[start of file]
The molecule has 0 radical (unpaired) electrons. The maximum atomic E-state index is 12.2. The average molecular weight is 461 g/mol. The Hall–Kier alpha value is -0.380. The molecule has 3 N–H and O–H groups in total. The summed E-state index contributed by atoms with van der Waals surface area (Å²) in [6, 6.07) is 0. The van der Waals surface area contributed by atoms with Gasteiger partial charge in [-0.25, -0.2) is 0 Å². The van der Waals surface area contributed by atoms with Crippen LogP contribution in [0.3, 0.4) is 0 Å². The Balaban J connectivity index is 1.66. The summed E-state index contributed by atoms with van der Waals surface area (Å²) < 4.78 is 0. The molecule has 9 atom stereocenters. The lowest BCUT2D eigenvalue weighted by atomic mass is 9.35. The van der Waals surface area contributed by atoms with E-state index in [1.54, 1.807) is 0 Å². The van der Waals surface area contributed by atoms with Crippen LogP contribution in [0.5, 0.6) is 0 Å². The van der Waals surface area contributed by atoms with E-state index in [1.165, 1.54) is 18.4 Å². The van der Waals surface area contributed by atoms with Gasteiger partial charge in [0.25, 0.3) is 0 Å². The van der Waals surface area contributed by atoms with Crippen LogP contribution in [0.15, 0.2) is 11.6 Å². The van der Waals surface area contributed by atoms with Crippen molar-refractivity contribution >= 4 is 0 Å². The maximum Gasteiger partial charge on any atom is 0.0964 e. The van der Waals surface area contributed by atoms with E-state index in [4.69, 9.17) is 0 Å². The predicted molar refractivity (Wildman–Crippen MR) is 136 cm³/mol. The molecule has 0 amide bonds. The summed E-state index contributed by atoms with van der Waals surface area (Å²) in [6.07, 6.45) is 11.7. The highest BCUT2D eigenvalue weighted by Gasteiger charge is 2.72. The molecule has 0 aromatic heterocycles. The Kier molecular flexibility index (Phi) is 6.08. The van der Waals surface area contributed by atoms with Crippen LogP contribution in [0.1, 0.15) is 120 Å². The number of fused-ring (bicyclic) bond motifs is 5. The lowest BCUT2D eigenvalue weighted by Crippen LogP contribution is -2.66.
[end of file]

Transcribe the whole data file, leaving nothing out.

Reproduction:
The molecule has 0 radical (unpaired) electrons. The maximum atomic E-state index is 12.2. The average molecular weight is 461 g/mol. The Hall–Kier alpha value is -0.380. The molecule has 3 N–H and O–H groups in total. The summed E-state index contributed by atoms with van der Waals surface area (Å²) in [6, 6.07) is 0. The van der Waals surface area contributed by atoms with Gasteiger partial charge in [-0.25, -0.2) is 0 Å². The van der Waals surface area contributed by atoms with Crippen LogP contribution in [0.3, 0.4) is 0 Å². The Balaban J connectivity index is 1.66. The summed E-state index contributed by atoms with van der Waals surface area (Å²) < 4.78 is 0. The molecule has 9 atom stereocenters. The lowest BCUT2D eigenvalue weighted by atomic mass is 9.35. The van der Waals surface area contributed by atoms with E-state index in [1.54, 1.807) is 0 Å². The van der Waals surface area contributed by atoms with Crippen LogP contribution in [0.5, 0.6) is 0 Å². The van der Waals surface area contributed by atoms with E-state index in [1.165, 1.54) is 18.4 Å². The van der Waals surface area contributed by atoms with Gasteiger partial charge in [0.25, 0.3) is 0 Å². The van der Waals surface area contributed by atoms with Crippen LogP contribution in [0.15, 0.2) is 11.6 Å². The van der Waals surface area contributed by atoms with Crippen molar-refractivity contribution >= 4 is 0 Å². The maximum Gasteiger partial charge on any atom is 0.0964 e. The van der Waals surface area contributed by atoms with E-state index in [4.69, 9.17) is 0 Å². The predicted molar refractivity (Wildman–Crippen MR) is 136 cm³/mol. The molecule has 0 amide bonds. The summed E-state index contributed by atoms with van der Waals surface area (Å²) in [6.07, 6.45) is 11.7. The highest BCUT2D eigenvalue weighted by Gasteiger charge is 2.72. The molecule has 0 aromatic heterocycles. The Kier molecular flexibility index (Phi) is 6.08. The van der Waals surface area contributed by atoms with Crippen LogP contribution in [0.1, 0.15) is 120 Å². The number of fused-ring (bicyclic) bond motifs is 5. The lowest BCUT2D eigenvalue weighted by Crippen LogP contribution is -2.66.